What effect do you think streaming is going to have on radio in the future?
Most agree that terrestrial radio will have a finite lifespan. I don’t know how long that’s going to be. I actively listen to our three prominent country stations. I’m a core listener. Hopefully, our format will hang on to our live programming and our DJ personalities, because it’s part of our tradition. However, streaming is here and is clearly changing our listening habits.
YouTube has been criticized for hiding behind the safe harbor provisions of the Digital Millennium Copyright Act. Are there any solutions to that?
Yes, they can start paying a fair rate. That would be a good solution. YouTube wouldn’t be YouTube from the musical point of view if it wasn’t for creators. You can’t skirt around it. It is irrefutable. So pay a fair rate for those songs and for that artistry. We’re not asking to become the Donald Trumps of the world. We want to feed our families. That’s not too much to ask. Don’t you agree?
I wish we didn’t even have rate court. Publishers know best how to negotiate rates for their own copyrights. Also, I wish we didn’t have to keep enduring out-of-date and irresponsible Department of Justice rulings. It’s absolutely unacceptable.
Who is leading the charge? Is there a body?
Every professional organization that I can think of is doing an excellent job in fighting for our rights. It’s absolutely necessary for us as individuals and as creators of music to fight these injustices with one voice. Sometimes I feel like we have too many ideas and we all have our particular agendas of wrongs that we need righted. I get that, but I’m afraid we’re not going to be taken seriously, until we go to the Hill with one voice. Everyone’s waiting for that voice to take charge.
Have you ever been approached about starting a label?
As a person who’s had the good fortune of owning and operating several successful publishing companies and as a former label head, I am always open to opportunities like that. Maybe I am more open to it now, more than any other time in my career, because I know a lot more than I did 10 years ago. I have a lot more experience in managing different aspects of the business and inspiring people. It’s so special when you have the right team to “go up the hill together.”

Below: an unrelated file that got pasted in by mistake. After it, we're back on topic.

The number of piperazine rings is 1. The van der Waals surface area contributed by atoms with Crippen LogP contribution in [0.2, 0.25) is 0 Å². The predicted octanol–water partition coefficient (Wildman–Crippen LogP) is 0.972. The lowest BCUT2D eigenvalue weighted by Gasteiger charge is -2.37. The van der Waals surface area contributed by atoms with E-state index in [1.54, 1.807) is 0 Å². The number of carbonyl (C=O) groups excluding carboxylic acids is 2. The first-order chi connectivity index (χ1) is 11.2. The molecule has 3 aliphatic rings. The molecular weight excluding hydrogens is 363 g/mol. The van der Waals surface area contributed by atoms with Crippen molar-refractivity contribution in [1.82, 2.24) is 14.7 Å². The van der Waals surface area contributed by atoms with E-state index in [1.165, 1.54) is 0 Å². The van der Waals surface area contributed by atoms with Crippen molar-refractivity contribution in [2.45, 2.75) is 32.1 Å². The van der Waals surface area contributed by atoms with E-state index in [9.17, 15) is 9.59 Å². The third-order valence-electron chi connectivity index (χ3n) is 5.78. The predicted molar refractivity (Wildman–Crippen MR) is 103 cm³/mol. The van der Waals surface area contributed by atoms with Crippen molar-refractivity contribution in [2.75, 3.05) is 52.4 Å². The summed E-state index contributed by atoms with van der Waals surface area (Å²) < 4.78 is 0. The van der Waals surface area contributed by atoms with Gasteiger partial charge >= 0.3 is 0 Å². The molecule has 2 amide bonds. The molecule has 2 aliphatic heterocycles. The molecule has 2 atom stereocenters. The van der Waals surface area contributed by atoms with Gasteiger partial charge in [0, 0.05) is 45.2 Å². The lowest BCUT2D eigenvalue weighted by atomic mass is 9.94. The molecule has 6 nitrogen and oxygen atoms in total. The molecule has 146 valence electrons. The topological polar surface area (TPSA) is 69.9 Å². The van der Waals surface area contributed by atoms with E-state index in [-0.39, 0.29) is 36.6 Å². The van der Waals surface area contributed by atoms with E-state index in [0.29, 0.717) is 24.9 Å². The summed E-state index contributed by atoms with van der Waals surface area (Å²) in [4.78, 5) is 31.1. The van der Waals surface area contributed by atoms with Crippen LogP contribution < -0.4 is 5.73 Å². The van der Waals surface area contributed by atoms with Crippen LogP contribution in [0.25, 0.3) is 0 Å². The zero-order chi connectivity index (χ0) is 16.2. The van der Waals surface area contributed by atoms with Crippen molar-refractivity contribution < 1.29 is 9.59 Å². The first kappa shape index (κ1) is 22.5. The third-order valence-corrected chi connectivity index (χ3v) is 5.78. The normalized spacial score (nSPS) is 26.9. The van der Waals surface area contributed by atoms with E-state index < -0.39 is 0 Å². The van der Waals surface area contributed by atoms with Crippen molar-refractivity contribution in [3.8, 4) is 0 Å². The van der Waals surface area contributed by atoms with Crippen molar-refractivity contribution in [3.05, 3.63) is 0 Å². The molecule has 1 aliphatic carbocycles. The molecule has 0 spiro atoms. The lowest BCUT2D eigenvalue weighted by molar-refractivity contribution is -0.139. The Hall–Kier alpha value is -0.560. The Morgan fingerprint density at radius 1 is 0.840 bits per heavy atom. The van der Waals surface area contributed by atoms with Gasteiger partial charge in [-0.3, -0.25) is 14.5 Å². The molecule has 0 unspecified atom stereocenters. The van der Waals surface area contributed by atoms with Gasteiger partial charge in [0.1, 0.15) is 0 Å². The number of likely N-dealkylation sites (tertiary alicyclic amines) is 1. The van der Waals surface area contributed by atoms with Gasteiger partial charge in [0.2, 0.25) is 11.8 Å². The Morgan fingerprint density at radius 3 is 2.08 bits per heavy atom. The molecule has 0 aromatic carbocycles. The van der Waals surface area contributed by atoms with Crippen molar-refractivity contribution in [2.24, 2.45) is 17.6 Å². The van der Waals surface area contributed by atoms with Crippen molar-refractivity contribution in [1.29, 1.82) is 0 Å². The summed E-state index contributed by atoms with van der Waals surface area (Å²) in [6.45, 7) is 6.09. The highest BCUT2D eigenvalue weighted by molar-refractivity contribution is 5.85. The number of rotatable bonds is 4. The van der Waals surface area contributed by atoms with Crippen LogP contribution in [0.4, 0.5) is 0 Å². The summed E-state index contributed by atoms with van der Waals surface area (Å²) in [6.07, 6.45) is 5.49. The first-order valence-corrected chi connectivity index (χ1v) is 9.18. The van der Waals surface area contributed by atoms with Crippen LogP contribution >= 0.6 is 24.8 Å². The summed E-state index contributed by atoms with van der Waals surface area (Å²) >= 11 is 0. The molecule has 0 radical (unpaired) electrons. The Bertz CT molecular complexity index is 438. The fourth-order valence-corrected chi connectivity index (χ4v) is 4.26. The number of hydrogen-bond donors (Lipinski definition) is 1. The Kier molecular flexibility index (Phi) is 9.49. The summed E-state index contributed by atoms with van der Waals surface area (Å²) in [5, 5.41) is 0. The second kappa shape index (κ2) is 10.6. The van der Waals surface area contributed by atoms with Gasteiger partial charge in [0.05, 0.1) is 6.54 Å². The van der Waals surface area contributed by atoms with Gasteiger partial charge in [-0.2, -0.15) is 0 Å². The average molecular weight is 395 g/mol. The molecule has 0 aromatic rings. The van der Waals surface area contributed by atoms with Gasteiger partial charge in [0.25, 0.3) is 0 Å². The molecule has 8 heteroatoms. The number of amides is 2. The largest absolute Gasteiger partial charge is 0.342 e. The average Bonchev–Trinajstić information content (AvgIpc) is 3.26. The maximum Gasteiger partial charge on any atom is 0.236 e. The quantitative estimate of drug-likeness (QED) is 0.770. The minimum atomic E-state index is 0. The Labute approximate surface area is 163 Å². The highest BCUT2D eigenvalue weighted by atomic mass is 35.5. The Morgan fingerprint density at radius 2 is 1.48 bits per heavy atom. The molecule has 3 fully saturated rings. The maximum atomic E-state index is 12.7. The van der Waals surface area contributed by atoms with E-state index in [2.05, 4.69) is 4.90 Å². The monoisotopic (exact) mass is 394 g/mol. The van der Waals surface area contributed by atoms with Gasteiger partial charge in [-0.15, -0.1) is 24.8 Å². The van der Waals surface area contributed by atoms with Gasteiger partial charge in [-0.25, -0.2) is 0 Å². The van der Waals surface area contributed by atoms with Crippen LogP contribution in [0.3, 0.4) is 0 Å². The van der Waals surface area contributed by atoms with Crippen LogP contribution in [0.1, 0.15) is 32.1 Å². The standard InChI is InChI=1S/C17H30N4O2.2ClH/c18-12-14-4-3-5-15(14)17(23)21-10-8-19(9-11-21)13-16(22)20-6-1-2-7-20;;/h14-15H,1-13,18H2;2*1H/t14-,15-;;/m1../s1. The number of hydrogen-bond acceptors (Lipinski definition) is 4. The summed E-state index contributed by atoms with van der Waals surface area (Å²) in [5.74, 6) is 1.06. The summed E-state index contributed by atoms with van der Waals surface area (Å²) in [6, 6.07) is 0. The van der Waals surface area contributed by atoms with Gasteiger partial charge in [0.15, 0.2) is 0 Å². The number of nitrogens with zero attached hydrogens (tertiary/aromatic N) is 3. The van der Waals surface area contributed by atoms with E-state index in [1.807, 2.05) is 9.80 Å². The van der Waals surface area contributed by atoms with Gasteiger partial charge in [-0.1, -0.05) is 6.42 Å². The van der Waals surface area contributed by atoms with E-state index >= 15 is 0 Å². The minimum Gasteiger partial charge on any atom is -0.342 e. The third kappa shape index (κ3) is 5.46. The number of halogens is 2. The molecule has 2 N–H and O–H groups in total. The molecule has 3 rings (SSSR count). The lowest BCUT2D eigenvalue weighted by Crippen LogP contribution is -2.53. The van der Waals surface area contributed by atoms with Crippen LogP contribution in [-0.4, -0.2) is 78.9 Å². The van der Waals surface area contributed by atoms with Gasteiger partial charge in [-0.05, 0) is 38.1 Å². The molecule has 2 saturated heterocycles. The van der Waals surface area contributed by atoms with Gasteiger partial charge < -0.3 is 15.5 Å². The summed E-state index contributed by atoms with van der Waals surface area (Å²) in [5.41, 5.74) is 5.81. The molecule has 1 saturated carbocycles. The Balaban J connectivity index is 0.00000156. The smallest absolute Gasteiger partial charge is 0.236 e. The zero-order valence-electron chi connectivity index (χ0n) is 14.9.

What was the most exciting moment you’ve ever spent in the studio?
The most exciting moment for me was when we were working on the first Carrie Underwood album, Some Hearts. My engineer Derek Bason and I were flying to different studios around the West Coast to get Carrie’s vocals recorded because the album needed to be completed quickly. She had just won American Idol and was in the middle of touring. It was a grueling schedule for her.
I remember, we were at Electrokitty Studio in Seattle, and I was thinking we’ve got a really hard song called “Wasted” that we need to get her to sing. I was worried she might not have enough in the tank because of the grueling touring schedule. But you know, she walked in looking fresh as a daisy. And she just blew us away.
The chorus on “Wasted” is really high, but she sang through it without even a hint of fatigue. It was like she could have sung it two steps higher if we had asked her to. We were all sitting there with chill bumps. The girl is THAT good.
What’s the best advice that’s ever been given to you?
I remember early in my career when I was struggling, someone said it’s important to learn how to thrive on rejection. I didn’t know what that meant when he said it, but the thought never left me. Along the way I started understanding what that meant. You’re going to get told no a whole lot and it can be crippling. When somebody says, “You’re not good enough” or “You don’t have enough talent,” learn how to channel it and use it to your advantage. I think that was the best advice ever given to me.
After my initial success with Blackhawk, I had a long dry spell as a producer. I was told that I would never find success again. I also remember my daddy saying the same thing, because he didn’t want me to be in the music business. That made me want to prove him and everybody else wrong.
I was able to channel that negativity into working harder than I ever had in my life, and the next thing I know, I was working with this new band called Rascal Flatts. I wake up every day now, knowing that I need to prove myself, because I have something to say with the music and I’m not going to stop until somebody makes me.